Bring the past back to life
Movie biz keeps local Iqaluit seamstresses busy

by Janet Smellie
Northern News Services

NNSL - Several Iqaluit seamstresses have their hands full trying to recreate the Inuit clothing of their ancestors for a new television movie now being shot in the town.

Glory and Honor will tell the story of the man who assisted explorer Robert Peary to the North Pole in 1909.

Busy in pre-production, the film will air on Turner Network Television in 1998.

"We're buying some clothes already made and altering them to look like clothing worn by the Peary expedition people," says Elipasee Davidee, co-ordinator of the costume-making project.

Polar bear, caribou and seal, she says, are just some of the materials the women are working with.

"It's a lots of work, really exhaustive work. With day one of the shooting scheduled for April 28, we're pretty busy, but determined that we will meet our deadline."

While Davidee has worked before with casting for films shot in Iqaluit, this is the first time she's been involved with wardrobe.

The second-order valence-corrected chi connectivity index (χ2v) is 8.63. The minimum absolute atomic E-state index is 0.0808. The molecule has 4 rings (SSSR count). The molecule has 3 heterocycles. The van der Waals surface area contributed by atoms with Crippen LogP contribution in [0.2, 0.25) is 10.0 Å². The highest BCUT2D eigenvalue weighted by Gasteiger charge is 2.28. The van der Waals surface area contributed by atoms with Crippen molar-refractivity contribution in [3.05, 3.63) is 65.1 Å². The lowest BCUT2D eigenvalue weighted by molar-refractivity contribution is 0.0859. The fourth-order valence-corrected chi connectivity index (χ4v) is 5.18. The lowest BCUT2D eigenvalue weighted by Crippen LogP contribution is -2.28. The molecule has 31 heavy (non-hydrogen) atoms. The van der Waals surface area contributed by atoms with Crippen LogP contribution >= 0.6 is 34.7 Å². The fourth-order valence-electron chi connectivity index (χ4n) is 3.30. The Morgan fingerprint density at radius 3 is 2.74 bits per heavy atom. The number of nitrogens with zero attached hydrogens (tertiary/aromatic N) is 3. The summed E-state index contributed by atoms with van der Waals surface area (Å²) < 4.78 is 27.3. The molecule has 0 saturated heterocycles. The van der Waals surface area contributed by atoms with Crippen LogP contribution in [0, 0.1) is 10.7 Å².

"I sew and design a little bit, but it's mostly the seamstresses that are very used to working with the skins that are doing the work. Just softening the skins is a lot of work and a long process in itself," Davidee says.

Historical books that include pictures taken during the expedition have been a great help, she adds. "The clothing is a lot like the Greenlandic people wore with polar bear jackets being popular."

Davidee, who's vice-president of Tatigiit Development Inc., a business that offers everything from consulting to construction, says that on average four seamstresses per day are working with her to create the wardrobe.

"It's employment, although it's short-term. We're also buying a lot of garments from local people who had caribou clothing, kamiks, things they no longer were wearing, so it's helping everybody."

The job will also include being on hand during the film to ensure any needed repair work will get done properly.

As for the ultimate fate of all the costumes, Davidee says some will go back to Montreal to "be kept in a very cold place so they're preserved."